Mich. voters lift millage cap, set FD as primary transport
Traverse City voters chose the fire department, over Mobile Medical Response, as the primary ambulance service
By Elizabeth Brewer
TRAVERSE CITY, Mich. — The Traverse City Fire Department will become the city’s primary ambulance service, voters said Tuesday.
More than 65% of the votes cast favored this change while roughly 35% voted against the proposal.
“We obviously knew that there’s a lot of trust in the community, but you never really know until there’s a vote of this magnitude on the ballot,” said Jacob Steichen, president of the Traverse City Firefighters Local 646, on Tuesday night. “We don’t take it for granted.”
Fire department paramedics are first responders to every medical emergency call in the city, but they could not transport patients to the hospital. If that service was needed, the Saginaw-based nonprofit, Mobile Medical Response, would provide it.
Steichen said he was relieved this proposal is what the majority of voters want and attributed the success of their request to a lot of boots-on-the-ground campaigning by off-duty firefighters.
In approving the request, voters OK’d the lifting of a state-imposed cap on Traverse City’s operating millage for 20 years so the city can levy up to 1 mill over the Headlee Amendment-imposed cap on its operating millage, which is 11.7688.
Bumping the operating levy up to 12.7688 would bring in $1,173,500 in 2024 for the fire department to make the necessary upgrades to provide the city’s primary emergency transportation services.
Mobile Medical Response, called MMR, is currently the city’s primary transport agency, meaning its ambulances handle any transports unless none are available. City commissioners approved an agreement with the company in December where the company doesn’t charge the city, but it bills patients.
With the city fire department taking over as the primary transport agency, residents will pay a higher operating millage, but any resident who needs an ambulance ride won’t pay a bill for it, officials said.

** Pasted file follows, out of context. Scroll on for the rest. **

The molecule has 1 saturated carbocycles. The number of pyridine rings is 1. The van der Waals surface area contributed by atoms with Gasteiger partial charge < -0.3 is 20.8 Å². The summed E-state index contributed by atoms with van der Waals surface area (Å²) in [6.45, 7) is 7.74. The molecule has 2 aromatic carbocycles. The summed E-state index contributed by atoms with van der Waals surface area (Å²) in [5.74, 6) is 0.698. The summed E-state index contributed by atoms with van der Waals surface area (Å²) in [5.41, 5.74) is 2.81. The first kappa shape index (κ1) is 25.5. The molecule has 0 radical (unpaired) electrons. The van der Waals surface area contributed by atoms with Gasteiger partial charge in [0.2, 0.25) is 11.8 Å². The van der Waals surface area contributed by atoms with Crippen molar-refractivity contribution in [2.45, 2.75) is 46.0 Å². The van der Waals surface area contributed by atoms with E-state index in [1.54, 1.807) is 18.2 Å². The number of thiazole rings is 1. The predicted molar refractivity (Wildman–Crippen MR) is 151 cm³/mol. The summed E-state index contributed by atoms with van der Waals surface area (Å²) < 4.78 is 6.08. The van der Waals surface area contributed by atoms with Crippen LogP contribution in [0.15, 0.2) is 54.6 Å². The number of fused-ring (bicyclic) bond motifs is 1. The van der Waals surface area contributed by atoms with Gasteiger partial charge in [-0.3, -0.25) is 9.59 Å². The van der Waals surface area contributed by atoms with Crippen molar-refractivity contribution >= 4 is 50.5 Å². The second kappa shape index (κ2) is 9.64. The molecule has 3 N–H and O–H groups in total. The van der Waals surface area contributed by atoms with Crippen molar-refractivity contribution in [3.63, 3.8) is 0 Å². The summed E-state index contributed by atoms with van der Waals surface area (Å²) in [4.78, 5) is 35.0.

Department Chief Jim Tuller previously told the Record-Eagle that his department would use what’s called “tiered billing,” where city residents who are transported by the ambulance would only be responsible for what their insurance covers.
The fire department would waive the rest.
Nonresidents will still be billed for the full cost of services. The fire department currently doesn’t bill for its services unless it transports a patient.
This new measure will allow the fire department to hire nine more paramedics and an EMS captain, as well as purchase a second and third ambulance for the city.
Newly elected Traverse City Mayor Amy Shamroe had said prior to the election that she was in favor of the proposal, but noted that ultimately it was up to the voters to decide what their budgets and wallets could handle.
Looking ahead, Steichen said there’s a lot of work to be done to fully implement the proposal, but that they will strive to ensure existing services work smoothly during the transition.
Amy Fairchild, MMR’s operations manager for the Northwest division, said they still plan on providing emergency medical services in Traverse City. MMR handles long-distance patient transfers, for example.
“We have no plans to go anywhere and will continue to provide EMS services as needed,” she said Tuesday night. “Congratulations to Traverse City Fire.”